Malat, Grüner Veltliner “Furth”
Malat, Grüner Veltliner “Furth”

Malat, Grüner Veltliner “Furth”

Kremstal, Austria 2021 (750mL)
Regular price$30.00
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Malat, Grüner Veltliner “Furth”

Stunning, uncompromising, disarmingly classic. These are all apt descriptors of Michael Malat and his impeccable lineup of wines. Based in the Kremstal, just outside of Vienna, Malat is an ascendant star turning out incredibly vivid iterations of the region’s favored grapes: Riesling and Grüner Veltliner. His efforts have shone a light on this Wachau-adjacent region and are a reflection of his relentless exploration into its qualitative peak.

Growing up in the cellar has also proved advantageous, just as eight generations of the Malats did before him dating back to the early 1700s. In more recent history, his father Gerald helped set up the ÖTW, which is both a winegrower’s association and a classification system for the country's best vineyard sites. It’s hard to think of another estate that has been so vitally impactful and influential for their region, yet remained under the radar for so long. Michael won’t remain an insider secret much longer, so the time is right to snap up his world-class Grüner Veltliner “Furth,” coming from the outstanding 2021 vintage. Up to 12 bottles per person, and far less for the bonus offer below.

BONUS: For those who want an upgrade in texture and length, Malat’s single-vineyard “Höhlgraben” can also be acquired here in tiny quantities. They’ve been farming this prized vineyard for 300 years! 

It’s near impossible to believe that this is the “entry-level” wine from Malat, as it carries such tremendous breed and depth. The vineyards are scattered around the village of Furth, on the southern slopes of the Danube river, and contain complex soils that are heavy with alluvial stones and calcareous underpinnings. The sites are warmed by the Pannonian winds, flowing from the east. The western parts of Kremstal are geologically and climatically more similar to nearby Wachau, but here they’ll show riper aromatics and more generosity. 

Michael’s wines show a dazzling interplay of freshness and intensity, and are produced only from hand-picked pristine fruit without botrytis. His style is heightened by (1) low yields, (2) organic, irrigation-free farming, and (3) minimal winemaking intervention. Even in the face of climate change, he remains adamantly against adding water to the vines: “It would change the character of the vineyards. Only when the vines are forced to root deeply in order to access water and minerals does the character of the vineyard express itself authentically in the wine.” Native fermentations in steel further enhance this expression, before a brief respite in neutral 10,000-liter casks.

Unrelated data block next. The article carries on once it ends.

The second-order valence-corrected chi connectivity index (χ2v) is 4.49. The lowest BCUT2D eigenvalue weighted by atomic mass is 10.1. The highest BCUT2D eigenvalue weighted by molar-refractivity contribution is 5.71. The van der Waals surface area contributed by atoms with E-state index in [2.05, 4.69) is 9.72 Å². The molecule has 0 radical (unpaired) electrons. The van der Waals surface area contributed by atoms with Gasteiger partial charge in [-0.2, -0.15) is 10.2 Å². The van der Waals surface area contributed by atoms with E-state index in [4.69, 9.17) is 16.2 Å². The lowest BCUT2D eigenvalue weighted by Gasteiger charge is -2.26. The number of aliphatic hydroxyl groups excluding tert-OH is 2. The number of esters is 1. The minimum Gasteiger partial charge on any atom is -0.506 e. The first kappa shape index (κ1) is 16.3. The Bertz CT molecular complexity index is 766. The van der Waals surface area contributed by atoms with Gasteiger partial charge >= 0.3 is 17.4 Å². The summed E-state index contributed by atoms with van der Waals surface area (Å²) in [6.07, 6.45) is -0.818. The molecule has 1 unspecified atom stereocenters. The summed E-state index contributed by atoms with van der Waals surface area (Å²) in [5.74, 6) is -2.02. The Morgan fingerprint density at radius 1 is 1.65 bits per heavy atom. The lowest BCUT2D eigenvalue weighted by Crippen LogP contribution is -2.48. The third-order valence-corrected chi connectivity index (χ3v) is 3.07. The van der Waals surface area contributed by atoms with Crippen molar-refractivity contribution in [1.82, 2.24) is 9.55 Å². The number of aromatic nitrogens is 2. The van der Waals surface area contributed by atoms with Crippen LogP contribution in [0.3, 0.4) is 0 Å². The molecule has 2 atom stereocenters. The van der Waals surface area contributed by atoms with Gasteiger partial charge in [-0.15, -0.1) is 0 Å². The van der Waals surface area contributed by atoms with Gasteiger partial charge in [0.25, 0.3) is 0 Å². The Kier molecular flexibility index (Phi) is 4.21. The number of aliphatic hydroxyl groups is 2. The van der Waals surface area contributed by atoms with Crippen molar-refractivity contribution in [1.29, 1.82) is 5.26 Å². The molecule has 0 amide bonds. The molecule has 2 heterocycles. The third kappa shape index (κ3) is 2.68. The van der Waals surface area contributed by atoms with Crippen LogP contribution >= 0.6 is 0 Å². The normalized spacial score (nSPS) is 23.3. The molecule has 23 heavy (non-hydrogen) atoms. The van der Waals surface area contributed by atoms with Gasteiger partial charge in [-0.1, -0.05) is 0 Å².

Cumulatively, it’s a beguiling bottle of Grüner, showing uncommon precision and mineral drive, that’s further increased after air. The palate is dominated by zesty citrus and yellow stonefruits, while piquant greens, vetch, and wet herbs add interest and savor. Fresh acidity gives balance and delineates the finish. The large barrels add texture and frame the rounded fruit, but this remains a transparent and finessed rendering of Grüner without any oak-spice imprint. If your only experience with the grape is the cheerful version offered by the liter, it’s time to level up to the serious stuff. The winery suggests that it pairs with everything from breakfast to a midnight snack, but it would absolutely shine as a counterpoint to a celebration dinner with the accompanying recipe. I’d also remind you that great Grüner ages well, so don’t be afraid to pack your cellar over the next 2-3 years with this uncompromising and incredible wine. Cheers!

Malat, Grüner Veltliner “Furth”


Northeastern Austria


Considered by most to be the oldest growing zone in Austria, Weinviertel is also, geographically, the largest in the country and covers the vast, northeastern expanse of Lower Austria, stretching from the western border of Slovakia, following the Danube inland and veering up to the southern border of Czechia. Its name, which translates to “wine quarter,” reflects the region’s rich, ancient wine heritage and, according to the Weinviertel DAC website, there are “7,000 years of artifacts to prove it.”

Northeastern Austria


Austria’s Wachau appellation is the country’s most acclaimed region. About an hour northwest of Vienna along the Danube River, the vista of the steep, terraced vineyards of the Wachau creates a magnificent landscape akin to a verdant, ancient amphitheater—it is a UNESCO World Heritage site, after all. With rich and unique soils here of löess and gneiss, which lend vivid minerality to the wine.

Eastern Austria


The Burgenland appellation, running along Austria’s border with Hungary southeast of Vienna, has a diverse topography and a mix of soils, with more primary rock and slate at higher locations and dense loams in the rolling hills that extend toward the Pannonian plain.

Southeastern Austria


The region of Styria (Steiermark) is in southeastern Austria which sits near the border with Slovenia. This area is studded with long-extinct volcanoes whose deposits are a key component of the local soils and the vineyards benefit from a classic Austrian push-pull of cool Alpine air and warmer “Pannonian” currents from the east.

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